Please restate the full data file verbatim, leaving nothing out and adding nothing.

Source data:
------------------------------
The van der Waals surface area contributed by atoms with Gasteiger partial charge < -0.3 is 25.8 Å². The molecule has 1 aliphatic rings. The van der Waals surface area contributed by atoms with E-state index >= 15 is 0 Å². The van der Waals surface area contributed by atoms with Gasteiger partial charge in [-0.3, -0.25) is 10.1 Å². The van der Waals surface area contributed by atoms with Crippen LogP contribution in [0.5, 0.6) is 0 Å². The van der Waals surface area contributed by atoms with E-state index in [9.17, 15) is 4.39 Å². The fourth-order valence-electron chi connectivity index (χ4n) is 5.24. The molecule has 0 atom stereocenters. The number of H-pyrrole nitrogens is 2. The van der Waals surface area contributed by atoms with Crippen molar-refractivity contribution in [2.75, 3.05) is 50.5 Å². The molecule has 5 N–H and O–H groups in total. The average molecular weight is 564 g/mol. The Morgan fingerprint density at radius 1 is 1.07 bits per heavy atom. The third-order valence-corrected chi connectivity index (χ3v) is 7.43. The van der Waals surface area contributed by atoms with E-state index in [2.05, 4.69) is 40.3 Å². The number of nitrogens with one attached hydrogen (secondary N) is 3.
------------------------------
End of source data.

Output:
The van der Waals surface area contributed by atoms with Gasteiger partial charge < -0.3 is 25.8 Å². The molecule has 1 aliphatic rings. The van der Waals surface area contributed by atoms with E-state index >= 15 is 0 Å². The van der Waals surface area contributed by atoms with Gasteiger partial charge in [-0.3, -0.25) is 10.1 Å². The van der Waals surface area contributed by atoms with Crippen LogP contribution in [0.5, 0.6) is 0 Å². The van der Waals surface area contributed by atoms with E-state index in [9.17, 15) is 4.39 Å². The fourth-order valence-electron chi connectivity index (χ4n) is 5.24. The molecule has 0 atom stereocenters. The number of H-pyrrole nitrogens is 2. The van der Waals surface area contributed by atoms with Crippen molar-refractivity contribution in [2.75, 3.05) is 50.5 Å². The molecule has 5 N–H and O–H groups in total. The average molecular weight is 564 g/mol. The Morgan fingerprint density at radius 1 is 1.07 bits per heavy atom. The third-order valence-corrected chi connectivity index (χ3v) is 7.43. The van der Waals surface area contributed by atoms with E-state index in [2.05, 4.69) is 40.3 Å². The number of nitrogens with one attached hydrogen (secondary N) is 3.